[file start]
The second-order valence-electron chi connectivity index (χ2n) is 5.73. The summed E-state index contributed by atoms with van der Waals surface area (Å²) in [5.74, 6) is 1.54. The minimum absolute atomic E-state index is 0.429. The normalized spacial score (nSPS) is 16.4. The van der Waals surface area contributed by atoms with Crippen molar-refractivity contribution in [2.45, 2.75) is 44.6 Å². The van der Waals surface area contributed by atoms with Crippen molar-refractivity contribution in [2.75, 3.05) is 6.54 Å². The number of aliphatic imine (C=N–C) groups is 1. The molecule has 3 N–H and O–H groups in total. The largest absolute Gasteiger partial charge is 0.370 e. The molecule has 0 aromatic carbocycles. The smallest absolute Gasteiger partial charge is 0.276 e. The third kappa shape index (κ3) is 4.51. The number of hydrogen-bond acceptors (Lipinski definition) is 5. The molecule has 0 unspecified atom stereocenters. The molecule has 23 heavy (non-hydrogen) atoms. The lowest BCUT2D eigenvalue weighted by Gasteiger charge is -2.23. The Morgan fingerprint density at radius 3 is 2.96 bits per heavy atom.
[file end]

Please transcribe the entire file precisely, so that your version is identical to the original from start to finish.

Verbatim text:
The second-order valence-electron chi connectivity index (χ2n) is 5.73. The summed E-state index contributed by atoms with van der Waals surface area (Å²) in [5.74, 6) is 1.54. The minimum absolute atomic E-state index is 0.429. The normalized spacial score (nSPS) is 16.4. The van der Waals surface area contributed by atoms with Crippen molar-refractivity contribution in [2.45, 2.75) is 44.6 Å². The van der Waals surface area contributed by atoms with Crippen molar-refractivity contribution in [2.75, 3.05) is 6.54 Å². The number of aliphatic imine (C=N–C) groups is 1. The molecule has 3 N–H and O–H groups in total. The largest absolute Gasteiger partial charge is 0.370 e. The molecule has 0 aromatic carbocycles. The smallest absolute Gasteiger partial charge is 0.276 e. The third kappa shape index (κ3) is 4.51. The number of hydrogen-bond acceptors (Lipinski definition) is 5. The molecule has 0 unspecified atom stereocenters. The molecule has 23 heavy (non-hydrogen) atoms. The lowest BCUT2D eigenvalue weighted by Gasteiger charge is -2.23. The Morgan fingerprint density at radius 3 is 2.96 bits per heavy atom.